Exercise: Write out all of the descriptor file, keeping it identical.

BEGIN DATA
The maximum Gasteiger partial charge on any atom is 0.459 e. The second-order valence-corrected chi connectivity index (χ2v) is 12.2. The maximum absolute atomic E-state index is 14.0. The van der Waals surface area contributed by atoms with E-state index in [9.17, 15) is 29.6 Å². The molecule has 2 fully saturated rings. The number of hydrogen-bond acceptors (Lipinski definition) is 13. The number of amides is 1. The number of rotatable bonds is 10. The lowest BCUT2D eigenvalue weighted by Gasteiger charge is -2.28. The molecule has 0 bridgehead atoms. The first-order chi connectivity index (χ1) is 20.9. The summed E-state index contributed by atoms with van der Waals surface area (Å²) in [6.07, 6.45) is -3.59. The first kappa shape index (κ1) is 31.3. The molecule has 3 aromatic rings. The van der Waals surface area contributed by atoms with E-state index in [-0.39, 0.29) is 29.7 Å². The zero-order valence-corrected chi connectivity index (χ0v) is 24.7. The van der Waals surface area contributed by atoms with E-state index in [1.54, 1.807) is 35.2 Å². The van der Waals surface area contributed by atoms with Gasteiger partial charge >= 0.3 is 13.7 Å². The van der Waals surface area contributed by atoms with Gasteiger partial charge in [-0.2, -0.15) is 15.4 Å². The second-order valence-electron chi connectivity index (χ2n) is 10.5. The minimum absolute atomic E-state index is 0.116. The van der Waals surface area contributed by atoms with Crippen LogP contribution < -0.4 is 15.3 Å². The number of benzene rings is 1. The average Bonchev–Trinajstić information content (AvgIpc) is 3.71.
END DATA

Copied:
The maximum Gasteiger partial charge on any atom is 0.459 e. The second-order valence-corrected chi connectivity index (χ2v) is 12.2. The maximum absolute atomic E-state index is 14.0. The van der Waals surface area contributed by atoms with E-state index in [9.17, 15) is 29.6 Å². The molecule has 2 fully saturated rings. The number of hydrogen-bond acceptors (Lipinski definition) is 13. The number of amides is 1. The number of rotatable bonds is 10. The lowest BCUT2D eigenvalue weighted by Gasteiger charge is -2.28. The molecule has 0 bridgehead atoms. The first-order chi connectivity index (χ1) is 20.9. The summed E-state index contributed by atoms with van der Waals surface area (Å²) in [6.07, 6.45) is -3.59. The first kappa shape index (κ1) is 31.3. The molecule has 3 aromatic rings. The van der Waals surface area contributed by atoms with E-state index in [-0.39, 0.29) is 29.7 Å². The zero-order valence-corrected chi connectivity index (χ0v) is 24.7. The van der Waals surface area contributed by atoms with E-state index in [1.54, 1.807) is 35.2 Å². The van der Waals surface area contributed by atoms with Gasteiger partial charge >= 0.3 is 13.7 Å². The van der Waals surface area contributed by atoms with Gasteiger partial charge in [-0.2, -0.15) is 15.4 Å². The second-order valence-electron chi connectivity index (χ2n) is 10.5. The minimum absolute atomic E-state index is 0.116. The van der Waals surface area contributed by atoms with Crippen LogP contribution < -0.4 is 15.3 Å². The number of benzene rings is 1. The average Bonchev–Trinajstić information content (AvgIpc) is 3.71.